0 upvotes
Idreamphoto
By Idreamphoto (Apr 12, 2013)

What privacy in public place? The question is not relevant.

2 upvotes
Frank Neunemann
By Frank Neunemann (Apr 13, 2013)

How about human dignity?

4 upvotes
YD
By YD (Apr 13, 2013)

If he pulled that on me I'd take a baseball bat to his rig.

7 upvotes
Midwest
By Midwest (Apr 13, 2013)

Human dignity may be a consideration; a bigger one for me is who in the world would care to see any of these twice, let alone once? Random pictures of strangers staring into the camera from 30 feet hold absolutely no interest to me, at least. What's the attraction?

Comment edited 7 minutes after posting
1 upvote
funnelwebmaster
By funnelwebmaster (Apr 15, 2013)

"If he pulled that on me I'd take a baseball bat to his rig."

And you'd probably wind up in jail.

1 upvote
T3
By T3 (Apr 15, 2013)

Just because something might not be illegal doesn't mean it's necessarily acceptable. This just gives other photographers (especially other street photographers who use more subtle or more polite ways of capturing people on the street) a bad name and bad reputation. When photographers act badly, it makes us all look bad. Photographers are getting hassled more and more all the time, and this "drive-by" photography doesn't really help. It just increases the animosity against photographers.

2 upvotes
Frank Neunemann
By Frank Neunemann (Apr 19, 2013)

Let me add personal rights to human dignity...

0 upvotes
HBada
By HBada (Apr 12, 2013)

It is art, to me. The subject and technique are purposeful for an in-your-face capture. The Tergo website shows that he is obviously a capable photographer, and this is just one aspect of his capabilities. Most of the images under street - still life are quite 'traditional' but one gets the feeling that Johnny is not traditional. He should be applauded for pushing the boundaries of street photography.

I see a lot of criticism here, without any substance.

BTW, I'm sure he realized the mirror was visible in the street scenes. Personally, I can accept that additional piece of context included in the scene.

Street photography always can be an intrusion. Surprising someone with a camera in their face may have a benefit to society; my view is to avoid the shots that don't. However, I have experience with professions that require ethics to be considered - thus having a purpose and not adding trauma to otherwise traumatic scenes are always on my mind.

Comment edited 39 seconds after posting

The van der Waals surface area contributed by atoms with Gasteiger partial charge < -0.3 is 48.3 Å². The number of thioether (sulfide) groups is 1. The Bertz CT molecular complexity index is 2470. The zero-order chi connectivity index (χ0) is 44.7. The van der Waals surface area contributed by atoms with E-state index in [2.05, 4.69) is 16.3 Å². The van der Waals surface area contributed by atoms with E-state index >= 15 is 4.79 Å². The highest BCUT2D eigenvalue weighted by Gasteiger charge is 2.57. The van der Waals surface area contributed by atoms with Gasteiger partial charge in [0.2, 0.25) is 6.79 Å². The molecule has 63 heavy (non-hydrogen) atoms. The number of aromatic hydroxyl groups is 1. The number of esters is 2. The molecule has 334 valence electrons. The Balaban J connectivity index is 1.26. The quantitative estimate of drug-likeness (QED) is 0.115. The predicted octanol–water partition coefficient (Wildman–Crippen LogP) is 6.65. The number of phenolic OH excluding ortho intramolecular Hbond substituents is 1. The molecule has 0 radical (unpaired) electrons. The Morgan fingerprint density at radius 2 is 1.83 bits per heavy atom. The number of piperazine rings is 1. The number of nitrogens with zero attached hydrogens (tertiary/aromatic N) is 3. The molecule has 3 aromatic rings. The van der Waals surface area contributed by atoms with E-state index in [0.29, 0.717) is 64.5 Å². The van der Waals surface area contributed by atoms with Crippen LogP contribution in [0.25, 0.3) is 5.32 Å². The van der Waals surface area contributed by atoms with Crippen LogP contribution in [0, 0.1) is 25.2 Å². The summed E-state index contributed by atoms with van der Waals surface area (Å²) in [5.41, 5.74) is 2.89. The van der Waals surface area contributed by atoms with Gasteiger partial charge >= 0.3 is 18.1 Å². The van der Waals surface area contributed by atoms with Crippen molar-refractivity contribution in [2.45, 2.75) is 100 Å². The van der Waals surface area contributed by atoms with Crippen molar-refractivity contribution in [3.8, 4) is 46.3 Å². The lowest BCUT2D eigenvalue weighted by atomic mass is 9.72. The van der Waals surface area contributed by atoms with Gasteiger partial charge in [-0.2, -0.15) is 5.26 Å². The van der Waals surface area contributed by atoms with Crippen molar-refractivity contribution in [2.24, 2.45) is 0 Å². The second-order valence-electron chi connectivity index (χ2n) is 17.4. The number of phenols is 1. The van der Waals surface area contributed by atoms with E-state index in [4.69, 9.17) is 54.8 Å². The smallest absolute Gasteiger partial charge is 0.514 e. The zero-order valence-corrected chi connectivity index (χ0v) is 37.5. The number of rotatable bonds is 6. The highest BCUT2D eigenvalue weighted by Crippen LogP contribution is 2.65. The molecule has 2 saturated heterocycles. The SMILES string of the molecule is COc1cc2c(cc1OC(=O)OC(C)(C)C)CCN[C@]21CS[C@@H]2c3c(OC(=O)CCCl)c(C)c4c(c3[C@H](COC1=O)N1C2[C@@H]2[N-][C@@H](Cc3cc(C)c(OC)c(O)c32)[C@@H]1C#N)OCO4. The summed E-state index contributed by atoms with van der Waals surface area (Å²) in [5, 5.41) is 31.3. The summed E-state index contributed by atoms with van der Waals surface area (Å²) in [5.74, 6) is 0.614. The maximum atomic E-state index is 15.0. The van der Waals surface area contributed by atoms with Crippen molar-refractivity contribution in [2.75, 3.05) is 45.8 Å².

3 upvotes
quangzizi
By quangzizi (Apr 13, 2013)

Ok so do we call this the "in your face" technique or what? Cause I fail to see how this is street photography. This is literally getting people blind by the flashES and taking the pictures. This is not merely intrusion (most street photography are stealthy even) but offending those people. What if that old man happened to have a poor heart? If he just do it in a new creative way then no one will complain. This is not creative. The field of view is narrow. The flash is too much for the picture. Most importantly, those pics lack a soul and a feel of street photography.

4 upvotes
AbrasiveReducer
By AbrasiveReducer (Apr 15, 2013)

It's not art, yet. What's needed is for this guy to be discovered by a curator from a famous museum who is bored with higher quality images. After that, the sky's the limit.

0 upvotes
Earthlight
By Earthlight (Apr 12, 2013)

..."raises troubling questions about privacy"

Why? The pick-up and the light-blaster-on-the-pole are hardly stealthy. Licence plates and all. I'd rather worry about the ubiquitous cellphone videographer. :)

Comment edited 6 minutes after posting
4 upvotes
bobus
By bobus (Apr 12, 2013)

There is no expectation of privacy in public places, and clearly not all the subjects are offended. Although they do seem to be mostly grumpy old people.

2 upvotes
bobus
By bobus (Apr 12, 2013)

I would like to see someone do this kind of shooting of people who are taking shopping carts out of the supermarket's parking lot. I bet you could get some very funny expressions.

1 upvote
dbateman
By dbateman (Apr 12, 2013)

I don't like the images I have seen so far. Also I think he very luck he has not been shot yet. And I don't mean from a camera.

2 upvotes
jbjones
By jbjones (Apr 12, 2013)

It really bothers me that the side view mirror is visible in the shots. Very distracting to me.

1 upvote
jbjones
By jbjones (Apr 12, 2013)

8000 watts of power, is that really necessary?

0 upvotes
Phil_Leeds
By Phil_Leeds (Apr 12, 2013)

A wannabe street photographer who hasn't got the bollocks to meet his subjects on equal terms. The act of startling the crap out of somebody is not my idea of photography or art. His level of intrusion and his method of doing it are bordering on harassment.

Similar results, if not better, could be achieved with a mobile phone and a walk around the block combined with a few uploads to instagram.

Doesn't deserve the publicity he is getting in my opinion.

9 upvotes
quangzizi
By quangzizi (Apr 12, 2013)

The Tergo effect? More like the terror effect.

7 upvotes
///M
By ///M (Apr 12, 2013)

A: distracted driving is an issue, and I can't imagine a cop not writing him up for it with all those screens (video monitors are illegal if visible to the driver in the US)
B: Why is the IQ on these so poor with that camera and lighting setup? I would go back to the drawing board and come up with a better solution to shooting street.
C: With all that gear, he could not keep the mirror out of the pics?

5 upvotes
Danlo
By Danlo (Apr 12, 2013)

I have no trouble with this at all. How come people dont scream about all the survailance-cameras everywhere? You are being videotaped everywhere you go these days -pickin your nose, and scratching your crotch, so when a serious photographer tries a new aproach, people get upset??

7 upvotes
hondo2
By hondo2 (Apr 13, 2013)

no problem for me either. in addition to what you pointed out we have the gdamn patriot act that lets our wonderful government spy on email, phone calls, and more than likely our location through gps on cell phones.

where's the outrage and whine about those practices?

1 upvote
Riquez
By Riquez (Apr 16, 2013)